Laurel city representatives and state officials speak during a press conference to discuss the planned closure of Laurel Regional across the street from Laurel Regional Hospital in Laurel, MD on Tuesday, September 8, 2015.  (Video by Jen Rynda/ Baltimore Sun Media Group)

The transition of Laurel Regional Hospital to an Ambulatory Care Center will greatly affect emergency medical services provided to the citizens of the greater Laurel area.

The Laurel Volunteer Rescue Squad, Inc. Company 49 owns and operates 2 Basic Life Support units from our station, with the ability to provide advanced life support care with our volunteer paramedics. Basic life support has been the backbone of the Laurel Volunteer Rescue Squad since 1952, when it was founded to provide medical services to the citizen of Laurel.


It was also the first company in the Prince George's County Fire/EMS Department to place an all-olunteer paramedic ambulance in service on a consistent basis.

The distance that the Volunteer Rescue Squad will travel to other regional hospitals around us to deliver patients to definitive care is the most affected part of the proposed service model. Laurel Regional Hospital is 2.5 miles away from the Laurel Volunteer Rescue Squad. The next-closest hospitals are Doctors Community Hospital in Lanham at 9.8 miles, Howard County General Hospital in Columbia at 12.2 miles away and Bowie Health Center (a non-acute hospital) at 13.9 miles. These much-farther transports will delay in-hospital treatment of acute care patients and significantly increase the amount of time our units will remain out of service and not available to respond to additional requests for emergency calls.

Ambulances and paramedic units from Laurel will be more frequently transporting patients out of the area causing a larger gap in coverage affecting the current response model employed by the Prince George's County Fire/EMS Department. The burden on other surrounding hospital facilities is another unforeseen chain reaction causing these farther facilities to have increased wait times, increased patient volume, and an increase in the tumaround time for units transporting to those facilities.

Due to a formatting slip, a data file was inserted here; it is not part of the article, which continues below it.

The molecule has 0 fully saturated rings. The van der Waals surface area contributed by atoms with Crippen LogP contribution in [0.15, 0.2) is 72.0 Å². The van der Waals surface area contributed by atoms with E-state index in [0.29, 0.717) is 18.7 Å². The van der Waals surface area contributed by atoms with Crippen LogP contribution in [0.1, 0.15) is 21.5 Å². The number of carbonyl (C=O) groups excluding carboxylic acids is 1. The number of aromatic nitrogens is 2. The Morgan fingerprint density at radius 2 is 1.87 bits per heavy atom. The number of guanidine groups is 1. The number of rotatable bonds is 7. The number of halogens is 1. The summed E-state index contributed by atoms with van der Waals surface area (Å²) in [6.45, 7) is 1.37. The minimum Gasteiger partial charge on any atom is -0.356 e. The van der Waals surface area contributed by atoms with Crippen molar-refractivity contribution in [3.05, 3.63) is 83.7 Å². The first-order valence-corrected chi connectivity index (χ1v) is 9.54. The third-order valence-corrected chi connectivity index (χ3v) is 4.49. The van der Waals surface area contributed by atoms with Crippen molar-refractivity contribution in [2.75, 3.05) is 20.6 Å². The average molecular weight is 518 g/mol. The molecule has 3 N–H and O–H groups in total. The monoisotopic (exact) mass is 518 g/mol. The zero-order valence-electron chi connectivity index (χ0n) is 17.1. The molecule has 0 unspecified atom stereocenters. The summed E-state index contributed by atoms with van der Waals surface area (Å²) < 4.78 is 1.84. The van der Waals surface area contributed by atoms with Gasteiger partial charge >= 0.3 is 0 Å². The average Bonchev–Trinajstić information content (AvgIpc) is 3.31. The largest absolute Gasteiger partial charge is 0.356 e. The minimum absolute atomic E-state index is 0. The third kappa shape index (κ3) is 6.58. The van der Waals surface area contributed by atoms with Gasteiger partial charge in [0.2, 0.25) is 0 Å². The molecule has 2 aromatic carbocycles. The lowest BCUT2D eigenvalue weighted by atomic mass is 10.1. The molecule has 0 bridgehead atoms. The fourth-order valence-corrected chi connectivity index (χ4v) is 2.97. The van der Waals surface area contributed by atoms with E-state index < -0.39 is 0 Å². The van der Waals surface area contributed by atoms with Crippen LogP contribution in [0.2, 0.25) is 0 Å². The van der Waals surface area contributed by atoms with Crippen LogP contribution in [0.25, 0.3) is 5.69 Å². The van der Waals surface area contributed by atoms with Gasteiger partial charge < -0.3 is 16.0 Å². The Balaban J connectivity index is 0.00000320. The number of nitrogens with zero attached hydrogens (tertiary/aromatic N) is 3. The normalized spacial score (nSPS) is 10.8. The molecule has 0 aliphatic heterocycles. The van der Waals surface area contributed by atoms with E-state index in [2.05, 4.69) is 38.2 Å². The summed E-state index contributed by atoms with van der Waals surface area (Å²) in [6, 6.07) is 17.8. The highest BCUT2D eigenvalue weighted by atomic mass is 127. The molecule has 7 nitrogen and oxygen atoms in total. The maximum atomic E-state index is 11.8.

Nursing home calls comprise a large number of the transports we respond to on a yearly basis, whether from the Cherry Lane Nursing Center or one of more than 15 different "in-home" nursing facilities located in neighborhoods around Laurel. These patients need definitive care that cannot be managed by an ambulatory care center as currently planned for the Laurel Regional Hospital replacement.

The Laurel Volunteer Rescue Squad responds to approximately 3,200 ambulance calls a year. In 2015, our statistics reveal approximately 87 percent of patients were transported to Laurel Regional Hospital, 8 percent to Howard County General Hospital, 2 percent to Prince George's County Trauma Center, and 3 percent combined to other regional hospitals.

In summary, the closing of Laurel Regional Hospital with the proposed transition to an Ambulatory Care Center will have a rippling affect on the emergency services and level of acute patient care to the citizens of the entire Laurel area.

Michael J. Haggerty

Fire/EMS Chief

Laurel Volunteer Rescue Squad